- the alarming number of drownings across Australia has reached 30
- alcohol might be a major contributing factor for water-related deaths during the holiday season
- the YMCA has called for government-subsidised mandatory swimming lessons for children
Another festive season has gone by and just like almost every year, the number of drownings across Australia has gone up. This time around, however, the death toll for the season is unusually high this.
With water-related fatalities standing at 30 as of January 1st, Royal Life Saving Society chief executive, Justin Scarr, said the number was almost four times what they would usually expect over the festive period.
Numbers have been increasing rapidly and the age range of the victims is wide enough to include toddlers and seniors. On Monday night, former senior judge Richard Gee was found unconscious in a pool in northern Sydney, while on Sunday night a two-year-old girl was found dead in the same circumstances in an area south-west of Sydney.
Surf Life Saving NSW spokesman, Liam Howitt, said there are a variety of factors that should be considered as contributors for the drowning epidemic.
“That spike is not just in the surf, but in backyard pools, and inland rivers and lakes […] Obviously it’s the festive season, as well, so people do things like having a drink to celebrate during that time, and that can potentially cause people to make bad decisions around the water.”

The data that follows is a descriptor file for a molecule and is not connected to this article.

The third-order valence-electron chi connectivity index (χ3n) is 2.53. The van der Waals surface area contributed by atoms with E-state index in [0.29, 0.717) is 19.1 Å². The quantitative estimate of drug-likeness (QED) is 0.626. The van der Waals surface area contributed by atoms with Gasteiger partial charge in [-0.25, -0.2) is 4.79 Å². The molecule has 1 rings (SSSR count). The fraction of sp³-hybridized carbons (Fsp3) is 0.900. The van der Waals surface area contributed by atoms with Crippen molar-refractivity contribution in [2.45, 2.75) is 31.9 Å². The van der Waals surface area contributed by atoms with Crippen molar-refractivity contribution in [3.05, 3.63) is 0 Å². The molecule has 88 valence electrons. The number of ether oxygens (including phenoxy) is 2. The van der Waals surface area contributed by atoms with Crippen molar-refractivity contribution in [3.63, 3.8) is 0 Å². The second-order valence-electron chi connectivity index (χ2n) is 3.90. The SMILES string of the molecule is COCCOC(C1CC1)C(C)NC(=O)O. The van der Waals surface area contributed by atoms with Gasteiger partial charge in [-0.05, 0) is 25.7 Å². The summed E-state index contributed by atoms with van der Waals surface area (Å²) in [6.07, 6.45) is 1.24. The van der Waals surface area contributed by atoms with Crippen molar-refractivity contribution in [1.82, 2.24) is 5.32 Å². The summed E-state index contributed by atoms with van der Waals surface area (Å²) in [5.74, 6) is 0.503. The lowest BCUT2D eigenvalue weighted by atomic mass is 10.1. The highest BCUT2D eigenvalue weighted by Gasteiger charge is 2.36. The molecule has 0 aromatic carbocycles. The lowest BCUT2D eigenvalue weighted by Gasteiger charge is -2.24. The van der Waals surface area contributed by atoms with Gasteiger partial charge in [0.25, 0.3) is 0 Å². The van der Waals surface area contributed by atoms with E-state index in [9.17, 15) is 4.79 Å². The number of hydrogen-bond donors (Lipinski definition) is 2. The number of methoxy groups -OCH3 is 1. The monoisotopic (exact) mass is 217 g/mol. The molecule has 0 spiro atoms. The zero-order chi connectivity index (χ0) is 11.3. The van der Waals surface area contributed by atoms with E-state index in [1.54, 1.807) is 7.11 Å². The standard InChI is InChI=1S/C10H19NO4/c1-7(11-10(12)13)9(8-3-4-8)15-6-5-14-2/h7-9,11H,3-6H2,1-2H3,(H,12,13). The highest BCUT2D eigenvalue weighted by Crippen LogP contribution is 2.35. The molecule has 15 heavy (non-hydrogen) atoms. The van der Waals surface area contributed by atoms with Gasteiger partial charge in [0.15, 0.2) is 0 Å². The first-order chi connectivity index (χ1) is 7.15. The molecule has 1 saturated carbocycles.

Mr Scarr made a similar statement, mentioning alcohol as a potential cause for the alarming number of inland water drownings.
“Traditionally alcohol is involved in drownings in inland waterways, it’s too early to tell if that was a factor in any of these cases, but we urge people to minimise their alcohol consumption.”
Meanwhile, the YMCA has called for national mandatory and government-subsidised swimming lessons for youngsters. Lisa Hart, chief officer of YMCA NSW, released a statement saying the increasing number of drownings happening yearly over the holiday season should be cause for concern for the federal government.
It is believed that three out of five children nationally leave primary school without basic swimming skills — an unsettling statistic if considering that the chances of any Australian living near a body of water are rather high.
“Just as we teach children to walk, talk, to learn their ABCs and basic maths, we need to educate them about water and its dangers, from backyard pool risks through to how to avoid rips in the ocean,” said Hart.
“This could begin as early as daycare, with accredited agencies being funded to provide children aged one to four with specialty education about water familiarisation and general water safety – including teaching toddlers how to ‘swim to the side to stay alive’”.